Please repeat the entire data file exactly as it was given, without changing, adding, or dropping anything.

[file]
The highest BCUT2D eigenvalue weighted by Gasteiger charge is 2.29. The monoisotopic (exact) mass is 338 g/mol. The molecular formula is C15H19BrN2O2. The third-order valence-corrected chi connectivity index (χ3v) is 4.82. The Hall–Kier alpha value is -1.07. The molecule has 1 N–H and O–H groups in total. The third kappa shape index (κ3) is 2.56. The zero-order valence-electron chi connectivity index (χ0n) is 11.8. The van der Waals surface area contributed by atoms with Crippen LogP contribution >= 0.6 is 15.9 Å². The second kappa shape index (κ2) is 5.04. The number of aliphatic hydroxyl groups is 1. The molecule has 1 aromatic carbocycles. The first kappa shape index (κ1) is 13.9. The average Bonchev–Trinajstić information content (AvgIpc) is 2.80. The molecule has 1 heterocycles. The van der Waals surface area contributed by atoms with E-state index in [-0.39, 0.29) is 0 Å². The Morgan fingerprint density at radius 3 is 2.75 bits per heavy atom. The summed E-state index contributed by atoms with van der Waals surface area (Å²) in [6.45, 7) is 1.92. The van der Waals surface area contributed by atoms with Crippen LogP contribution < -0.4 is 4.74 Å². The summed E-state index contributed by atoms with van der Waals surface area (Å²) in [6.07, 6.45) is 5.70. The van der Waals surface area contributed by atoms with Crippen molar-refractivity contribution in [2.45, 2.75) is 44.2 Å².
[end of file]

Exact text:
The highest BCUT2D eigenvalue weighted by Gasteiger charge is 2.29. The monoisotopic (exact) mass is 338 g/mol. The molecular formula is C15H19BrN2O2. The third-order valence-corrected chi connectivity index (χ3v) is 4.82. The Hall–Kier alpha value is -1.07. The molecule has 1 N–H and O–H groups in total. The third kappa shape index (κ3) is 2.56. The zero-order valence-electron chi connectivity index (χ0n) is 11.8. The van der Waals surface area contributed by atoms with Crippen LogP contribution >= 0.6 is 15.9 Å². The second kappa shape index (κ2) is 5.04. The number of aliphatic hydroxyl groups is 1. The molecule has 1 aromatic carbocycles. The first kappa shape index (κ1) is 13.9. The average Bonchev–Trinajstić information content (AvgIpc) is 2.80. The molecule has 1 heterocycles. The van der Waals surface area contributed by atoms with E-state index in [-0.39, 0.29) is 0 Å². The Morgan fingerprint density at radius 3 is 2.75 bits per heavy atom. The summed E-state index contributed by atoms with van der Waals surface area (Å²) in [6.45, 7) is 1.92. The van der Waals surface area contributed by atoms with Crippen LogP contribution < -0.4 is 4.74 Å². The summed E-state index contributed by atoms with van der Waals surface area (Å²) in [6.07, 6.45) is 5.70. The van der Waals surface area contributed by atoms with Crippen molar-refractivity contribution in [2.45, 2.75) is 44.2 Å².